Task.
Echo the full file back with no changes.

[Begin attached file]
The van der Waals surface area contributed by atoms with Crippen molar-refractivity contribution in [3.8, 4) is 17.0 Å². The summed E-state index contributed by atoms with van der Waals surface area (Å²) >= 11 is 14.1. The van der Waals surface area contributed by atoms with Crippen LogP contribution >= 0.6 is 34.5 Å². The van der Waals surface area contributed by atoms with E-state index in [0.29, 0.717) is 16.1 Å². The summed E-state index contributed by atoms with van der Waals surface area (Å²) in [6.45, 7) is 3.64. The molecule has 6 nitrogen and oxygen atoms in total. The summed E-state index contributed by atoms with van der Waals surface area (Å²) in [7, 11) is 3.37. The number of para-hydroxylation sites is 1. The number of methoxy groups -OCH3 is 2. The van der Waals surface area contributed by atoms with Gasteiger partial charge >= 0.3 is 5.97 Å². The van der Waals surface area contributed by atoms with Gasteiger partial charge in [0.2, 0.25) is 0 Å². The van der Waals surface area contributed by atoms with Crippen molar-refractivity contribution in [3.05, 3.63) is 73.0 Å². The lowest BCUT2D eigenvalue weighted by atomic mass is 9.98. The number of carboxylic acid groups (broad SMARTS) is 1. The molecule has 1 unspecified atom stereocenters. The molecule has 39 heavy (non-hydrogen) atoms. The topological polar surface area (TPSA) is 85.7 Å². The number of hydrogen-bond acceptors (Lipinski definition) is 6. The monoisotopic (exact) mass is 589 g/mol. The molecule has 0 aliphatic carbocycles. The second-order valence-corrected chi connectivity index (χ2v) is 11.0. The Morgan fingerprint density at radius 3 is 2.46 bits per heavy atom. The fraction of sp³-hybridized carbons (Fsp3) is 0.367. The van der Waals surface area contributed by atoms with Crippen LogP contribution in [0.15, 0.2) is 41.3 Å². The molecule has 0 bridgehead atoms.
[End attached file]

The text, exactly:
The van der Waals surface area contributed by atoms with Crippen molar-refractivity contribution in [3.8, 4) is 17.0 Å². The summed E-state index contributed by atoms with van der Waals surface area (Å²) >= 11 is 14.1. The van der Waals surface area contributed by atoms with Crippen LogP contribution >= 0.6 is 34.5 Å². The van der Waals surface area contributed by atoms with E-state index in [0.29, 0.717) is 16.1 Å². The summed E-state index contributed by atoms with van der Waals surface area (Å²) in [6.45, 7) is 3.64. The molecule has 6 nitrogen and oxygen atoms in total. The summed E-state index contributed by atoms with van der Waals surface area (Å²) in [7, 11) is 3.37. The number of para-hydroxylation sites is 1. The number of methoxy groups -OCH3 is 2. The van der Waals surface area contributed by atoms with Gasteiger partial charge >= 0.3 is 5.97 Å². The van der Waals surface area contributed by atoms with Gasteiger partial charge in [0.2, 0.25) is 0 Å². The van der Waals surface area contributed by atoms with Crippen molar-refractivity contribution in [3.05, 3.63) is 73.0 Å². The lowest BCUT2D eigenvalue weighted by atomic mass is 9.98. The number of carboxylic acid groups (broad SMARTS) is 1. The molecule has 1 unspecified atom stereocenters. The molecule has 39 heavy (non-hydrogen) atoms. The topological polar surface area (TPSA) is 85.7 Å². The number of hydrogen-bond acceptors (Lipinski definition) is 6. The monoisotopic (exact) mass is 589 g/mol. The molecule has 0 aliphatic carbocycles. The second-order valence-corrected chi connectivity index (χ2v) is 11.0. The Morgan fingerprint density at radius 3 is 2.46 bits per heavy atom. The fraction of sp³-hybridized carbons (Fsp3) is 0.367. The van der Waals surface area contributed by atoms with Crippen LogP contribution in [0.15, 0.2) is 41.3 Å². The molecule has 0 bridgehead atoms.